8 Must-Try Taiwanese Foods

8 Must-Try Taiwanese Foods

Caution: reading this article will make you drool. Taiwanese food is that delicious.

If you’ve never tried Taiwanese food, you’ve been missing out. Although most Taiwanese dishes do not originate from Taiwan, the localisation of these dishes with special flavours makes them unique and often better than the original versions. Here are eight Taiwanese foods that you must try when you visit this beautiful island.

1. Spicy hot pot

taiwanese food

Image credit: KanKaiEn

If you don’t know what hot pots are, they are like the Japanese shabu-shabu. When you go to a hot pot restaurant, you usually see a lot of tables with “holes”. Your server will put a pot in one of these holes and heat it up from below, usually with a gas stove.

Taiwanese hot pots are not just any hot pots. They are the spicy kind. Some restaurants allow customers to choose the spicy level, from very mild to very spicy. You can choose from a wide variety of ingredients, such as mushrooms, meat, vegetables, etc, and you cook the ingredients as you eat. It’s best to eat this in winter as it will warm you up.

2. Stinky tofu

Image credit: Morgan Calliope

Stinky tofu is a very popular snack in Taiwan, and you can smell it from as far as a 100 metres away. It is made by soaking tofu cubes in fermented milk, meat, and vegetables, and it is one of those polarizing dishes that evoke strongly opposing reactions among those who have tried them. There are those who think stinky tofu is a dish from heaven, and there are those who can’t even breathe when they are close to it. As such, you should try it at least once to determine which camp you are on!

3. Shaved ice

Image credit: Robyn Lee

Shaved ice is a very popular dessert in Taiwan, especially during the summertime because Taiwanese summers are usually very hot and humid. Shaved ice is often served with freshly cut fruits, such as mango, watermelon, and melon which makes it all the more refreshing. The texture of the shaved ice is extremely smooth, making you feel like you’re eating cotton-candy!

Also read: Xi Men Ding 西門町 Food on Foot! Must-Try Street Snacks of Taiwan

4. Beef noodle soup

Image credit: Daniel

Beef noodle soup is sold at almost any Taiwanese restaurant, and it is usually very affordable, making it a great snack meal for the bargain hunters out there. Beef noodle soup is served in a bowl filled stewed beef slices and egg noodles, in a beef broth. It is topped with green onions and spices.

5. Taiwanese fried chicken

Image credit: Robyn Lee

Taiwanese fried chicken, also known as salted fried chicken, is a popular Taiwanese street snack that you can find at any night market in Taiwan. These bite size pieces of fried chicken are coated with flour and seasoned before they are deep fried. Once fried, a spice mix of salt, pepper, chili powder, and fried basil leaves are added to the chicken, lending the chicken a wonderfully savoury taste.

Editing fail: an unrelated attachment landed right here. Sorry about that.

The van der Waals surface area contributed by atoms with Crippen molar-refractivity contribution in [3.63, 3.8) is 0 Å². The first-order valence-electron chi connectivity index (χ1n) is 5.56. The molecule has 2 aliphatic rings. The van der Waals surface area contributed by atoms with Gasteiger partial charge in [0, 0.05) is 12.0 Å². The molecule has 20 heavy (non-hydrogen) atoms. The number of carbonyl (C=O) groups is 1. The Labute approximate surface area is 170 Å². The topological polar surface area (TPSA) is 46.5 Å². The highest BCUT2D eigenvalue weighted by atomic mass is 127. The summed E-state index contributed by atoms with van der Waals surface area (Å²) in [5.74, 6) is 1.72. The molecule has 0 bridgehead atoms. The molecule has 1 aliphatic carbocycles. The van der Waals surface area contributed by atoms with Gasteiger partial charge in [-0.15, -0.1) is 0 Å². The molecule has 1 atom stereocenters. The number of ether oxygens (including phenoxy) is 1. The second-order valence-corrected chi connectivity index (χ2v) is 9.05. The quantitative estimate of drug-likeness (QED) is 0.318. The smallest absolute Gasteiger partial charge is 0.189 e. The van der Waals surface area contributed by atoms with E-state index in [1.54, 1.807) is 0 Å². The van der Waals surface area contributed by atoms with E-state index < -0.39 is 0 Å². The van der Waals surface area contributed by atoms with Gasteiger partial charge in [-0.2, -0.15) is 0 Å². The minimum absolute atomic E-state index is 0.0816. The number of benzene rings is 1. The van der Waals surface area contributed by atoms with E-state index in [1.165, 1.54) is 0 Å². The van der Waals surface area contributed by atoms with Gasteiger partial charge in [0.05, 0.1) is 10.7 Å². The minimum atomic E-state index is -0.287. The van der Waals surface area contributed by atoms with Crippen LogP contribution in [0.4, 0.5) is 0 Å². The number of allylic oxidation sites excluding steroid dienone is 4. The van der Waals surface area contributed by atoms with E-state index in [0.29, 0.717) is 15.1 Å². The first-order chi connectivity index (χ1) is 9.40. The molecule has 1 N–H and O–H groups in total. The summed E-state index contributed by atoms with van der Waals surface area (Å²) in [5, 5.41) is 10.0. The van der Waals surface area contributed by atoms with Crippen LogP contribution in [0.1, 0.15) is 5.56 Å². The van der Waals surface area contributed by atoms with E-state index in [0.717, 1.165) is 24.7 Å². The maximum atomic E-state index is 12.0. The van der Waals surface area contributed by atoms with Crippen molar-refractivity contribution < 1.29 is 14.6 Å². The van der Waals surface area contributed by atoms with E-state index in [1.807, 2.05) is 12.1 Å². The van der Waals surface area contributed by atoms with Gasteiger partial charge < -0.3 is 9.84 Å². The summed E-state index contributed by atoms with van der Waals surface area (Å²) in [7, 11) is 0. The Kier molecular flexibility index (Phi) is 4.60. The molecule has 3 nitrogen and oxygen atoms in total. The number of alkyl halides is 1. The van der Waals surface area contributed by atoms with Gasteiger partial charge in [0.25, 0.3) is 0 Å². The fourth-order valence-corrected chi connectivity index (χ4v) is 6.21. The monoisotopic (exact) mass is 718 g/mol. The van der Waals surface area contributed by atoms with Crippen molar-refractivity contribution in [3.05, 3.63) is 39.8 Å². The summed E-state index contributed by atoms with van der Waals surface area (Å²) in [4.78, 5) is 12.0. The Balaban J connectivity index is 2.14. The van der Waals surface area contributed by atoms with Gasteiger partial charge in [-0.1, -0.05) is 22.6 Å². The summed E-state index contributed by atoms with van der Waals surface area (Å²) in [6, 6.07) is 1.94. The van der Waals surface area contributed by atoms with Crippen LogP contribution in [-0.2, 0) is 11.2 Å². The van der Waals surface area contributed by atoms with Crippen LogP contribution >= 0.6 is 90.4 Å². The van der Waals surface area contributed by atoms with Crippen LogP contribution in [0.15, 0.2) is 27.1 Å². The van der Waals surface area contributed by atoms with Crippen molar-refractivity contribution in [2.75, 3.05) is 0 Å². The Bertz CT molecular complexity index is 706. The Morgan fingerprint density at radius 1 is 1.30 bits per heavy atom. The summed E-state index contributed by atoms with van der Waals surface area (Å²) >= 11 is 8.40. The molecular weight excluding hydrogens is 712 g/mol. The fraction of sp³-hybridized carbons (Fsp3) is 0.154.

6. Scallion pancakes

Image credit: Stuart Spivack

Scallion pancake is another popular street food in Taiwan. Also known as green onion pancake, the scallion pancake is a piece of greasy flatbread with green onions mixed in before being fried in oil. A large scallion pancake is cut into small pieces of triangular shaped pancakes before they are served.

7. Bubble tea

Image credit: Robyn Lee

Bubble tea is one of the few dishes that  has its origins in Taiwan. It is a cold drink that contains sweet milk tea and tapioca pearls (which are the “bubbles” in bubble tea). In Taiwan, you will likely find at least two or three bubble tea vendors within a single block. Yes, it’s that popular! Bubble tea comes in all kinds of different flavours and is served in a big cup with a larger than normal straw for you to suck in the tapioca pearls while drinking the tea.

8. Soup-filled dumplings

Image credit: Robyn Lee

If you ever travel to Taiwan, do yourself a favour and try these dumplings! They literally melt in your mouth. These dumplings are best tried at the Din Tai Fung chain of restaurant, which you can find in both Taipei and Kaohsiung. You can actually see how they are made right before your eyes through the glass windows of the restaurant.

Also read: Don’t Leave Taiwan Without Visiting These 7 Night Markets

About Author

Sandra Chan

Sandra is a freelance writer, illustrator, layout designer, and web developer. Growing up in Canada, she earned a degree in Computer Science and worked in the IT field. She was bored by her 9 – 5 job and decided to take some time off to travel. She moved to Taiwan where she volunteered for a non-profit organization as a layout designer and illustrator, and has been travelling around Asia for the past two and a half years.


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